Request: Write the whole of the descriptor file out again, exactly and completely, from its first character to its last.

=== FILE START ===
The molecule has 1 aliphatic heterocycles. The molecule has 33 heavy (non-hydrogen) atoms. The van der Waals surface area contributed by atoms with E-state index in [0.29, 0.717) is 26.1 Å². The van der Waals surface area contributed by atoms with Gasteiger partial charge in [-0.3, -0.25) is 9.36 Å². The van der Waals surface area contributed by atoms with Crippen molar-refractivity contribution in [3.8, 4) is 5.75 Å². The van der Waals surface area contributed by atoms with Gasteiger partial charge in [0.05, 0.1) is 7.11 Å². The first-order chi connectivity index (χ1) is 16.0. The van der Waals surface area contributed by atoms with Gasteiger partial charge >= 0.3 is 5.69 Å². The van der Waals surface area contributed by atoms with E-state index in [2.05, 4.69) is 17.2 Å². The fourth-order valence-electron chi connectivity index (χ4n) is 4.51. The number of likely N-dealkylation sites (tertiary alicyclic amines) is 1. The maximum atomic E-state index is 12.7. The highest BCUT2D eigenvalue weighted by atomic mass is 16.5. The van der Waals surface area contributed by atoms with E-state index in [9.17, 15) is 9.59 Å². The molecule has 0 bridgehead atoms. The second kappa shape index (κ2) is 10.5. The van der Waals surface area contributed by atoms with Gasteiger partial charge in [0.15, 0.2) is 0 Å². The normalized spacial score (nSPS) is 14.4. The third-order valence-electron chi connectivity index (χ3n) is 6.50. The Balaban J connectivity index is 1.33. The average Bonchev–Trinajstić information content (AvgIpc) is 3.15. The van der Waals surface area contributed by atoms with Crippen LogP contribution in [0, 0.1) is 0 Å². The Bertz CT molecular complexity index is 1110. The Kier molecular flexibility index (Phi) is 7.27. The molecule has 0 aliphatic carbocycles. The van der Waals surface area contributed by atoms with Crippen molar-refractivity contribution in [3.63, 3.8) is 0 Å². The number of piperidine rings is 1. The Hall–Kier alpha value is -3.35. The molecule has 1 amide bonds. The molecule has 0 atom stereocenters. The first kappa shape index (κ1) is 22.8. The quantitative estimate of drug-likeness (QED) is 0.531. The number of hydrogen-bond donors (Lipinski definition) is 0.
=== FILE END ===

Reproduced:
The molecule has 1 aliphatic heterocycles. The molecule has 33 heavy (non-hydrogen) atoms. The van der Waals surface area contributed by atoms with E-state index in [0.29, 0.717) is 26.1 Å². The van der Waals surface area contributed by atoms with Gasteiger partial charge in [-0.3, -0.25) is 9.36 Å². The van der Waals surface area contributed by atoms with Crippen molar-refractivity contribution in [3.8, 4) is 5.75 Å². The van der Waals surface area contributed by atoms with Gasteiger partial charge in [0.05, 0.1) is 7.11 Å². The first-order chi connectivity index (χ1) is 16.0. The van der Waals surface area contributed by atoms with Gasteiger partial charge >= 0.3 is 5.69 Å². The van der Waals surface area contributed by atoms with E-state index in [2.05, 4.69) is 17.2 Å². The fourth-order valence-electron chi connectivity index (χ4n) is 4.51. The number of likely N-dealkylation sites (tertiary alicyclic amines) is 1. The maximum atomic E-state index is 12.7. The highest BCUT2D eigenvalue weighted by atomic mass is 16.5. The van der Waals surface area contributed by atoms with E-state index in [9.17, 15) is 9.59 Å². The molecule has 0 bridgehead atoms. The second kappa shape index (κ2) is 10.5. The van der Waals surface area contributed by atoms with Gasteiger partial charge in [0.15, 0.2) is 0 Å². The normalized spacial score (nSPS) is 14.4. The third-order valence-electron chi connectivity index (χ3n) is 6.50. The Balaban J connectivity index is 1.33. The average Bonchev–Trinajstić information content (AvgIpc) is 3.15. The van der Waals surface area contributed by atoms with Crippen LogP contribution in [0, 0.1) is 0 Å². The Bertz CT molecular complexity index is 1110. The Kier molecular flexibility index (Phi) is 7.27. The molecule has 0 aliphatic carbocycles. The van der Waals surface area contributed by atoms with Crippen molar-refractivity contribution in [3.63, 3.8) is 0 Å². The number of piperidine rings is 1. The Hall–Kier alpha value is -3.35. The molecule has 1 amide bonds. The molecule has 0 atom stereocenters. The first kappa shape index (κ1) is 22.8. The quantitative estimate of drug-likeness (QED) is 0.531. The number of hydrogen-bond donors (Lipinski definition) is 0.